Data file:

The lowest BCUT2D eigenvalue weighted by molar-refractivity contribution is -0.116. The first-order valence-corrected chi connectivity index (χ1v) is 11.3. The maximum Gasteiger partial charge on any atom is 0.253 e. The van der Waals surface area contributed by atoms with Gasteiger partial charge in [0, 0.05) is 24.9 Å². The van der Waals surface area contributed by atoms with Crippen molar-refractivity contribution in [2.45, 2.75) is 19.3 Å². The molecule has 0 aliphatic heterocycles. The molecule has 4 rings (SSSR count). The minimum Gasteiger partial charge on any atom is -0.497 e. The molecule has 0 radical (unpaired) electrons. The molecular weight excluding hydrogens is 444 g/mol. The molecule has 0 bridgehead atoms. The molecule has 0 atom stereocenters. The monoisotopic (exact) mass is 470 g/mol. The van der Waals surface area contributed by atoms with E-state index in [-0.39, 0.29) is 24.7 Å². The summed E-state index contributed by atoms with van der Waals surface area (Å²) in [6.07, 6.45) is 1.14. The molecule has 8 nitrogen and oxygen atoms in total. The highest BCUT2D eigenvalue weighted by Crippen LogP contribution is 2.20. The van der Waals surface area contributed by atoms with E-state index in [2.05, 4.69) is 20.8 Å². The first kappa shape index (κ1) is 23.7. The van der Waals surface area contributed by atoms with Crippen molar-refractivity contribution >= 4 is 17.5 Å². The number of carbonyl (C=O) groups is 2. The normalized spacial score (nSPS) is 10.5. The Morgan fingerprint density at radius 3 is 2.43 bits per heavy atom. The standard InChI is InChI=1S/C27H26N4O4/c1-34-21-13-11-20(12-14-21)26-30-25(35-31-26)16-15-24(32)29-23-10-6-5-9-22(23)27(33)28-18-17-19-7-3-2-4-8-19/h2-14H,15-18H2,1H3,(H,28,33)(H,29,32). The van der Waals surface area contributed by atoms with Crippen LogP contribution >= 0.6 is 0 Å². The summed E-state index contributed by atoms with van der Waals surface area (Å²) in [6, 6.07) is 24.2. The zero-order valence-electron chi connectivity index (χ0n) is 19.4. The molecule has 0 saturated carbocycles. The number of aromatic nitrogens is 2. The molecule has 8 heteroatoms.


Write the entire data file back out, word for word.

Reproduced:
The lowest BCUT2D eigenvalue weighted by molar-refractivity contribution is -0.116. The first-order valence-corrected chi connectivity index (χ1v) is 11.3. The maximum Gasteiger partial charge on any atom is 0.253 e. The van der Waals surface area contributed by atoms with Gasteiger partial charge in [0, 0.05) is 24.9 Å². The van der Waals surface area contributed by atoms with Crippen molar-refractivity contribution in [2.45, 2.75) is 19.3 Å². The molecule has 0 aliphatic heterocycles. The molecule has 4 rings (SSSR count). The minimum Gasteiger partial charge on any atom is -0.497 e. The molecule has 0 radical (unpaired) electrons. The molecular weight excluding hydrogens is 444 g/mol. The molecule has 0 bridgehead atoms. The molecule has 0 atom stereocenters. The monoisotopic (exact) mass is 470 g/mol. The van der Waals surface area contributed by atoms with E-state index in [-0.39, 0.29) is 24.7 Å². The summed E-state index contributed by atoms with van der Waals surface area (Å²) in [6.07, 6.45) is 1.14. The molecule has 8 nitrogen and oxygen atoms in total. The highest BCUT2D eigenvalue weighted by Crippen LogP contribution is 2.20. The van der Waals surface area contributed by atoms with E-state index in [2.05, 4.69) is 20.8 Å². The first kappa shape index (κ1) is 23.7. The van der Waals surface area contributed by atoms with Crippen molar-refractivity contribution >= 4 is 17.5 Å². The number of carbonyl (C=O) groups is 2. The normalized spacial score (nSPS) is 10.5. The Morgan fingerprint density at radius 3 is 2.43 bits per heavy atom. The standard InChI is InChI=1S/C27H26N4O4/c1-34-21-13-11-20(12-14-21)26-30-25(35-31-26)16-15-24(32)29-23-10-6-5-9-22(23)27(33)28-18-17-19-7-3-2-4-8-19/h2-14H,15-18H2,1H3,(H,28,33)(H,29,32). The van der Waals surface area contributed by atoms with Crippen LogP contribution >= 0.6 is 0 Å². The summed E-state index contributed by atoms with van der Waals surface area (Å²) in [6, 6.07) is 24.2. The zero-order valence-electron chi connectivity index (χ0n) is 19.4. The molecule has 0 saturated carbocycles. The number of aromatic nitrogens is 2. The molecule has 8 heteroatoms.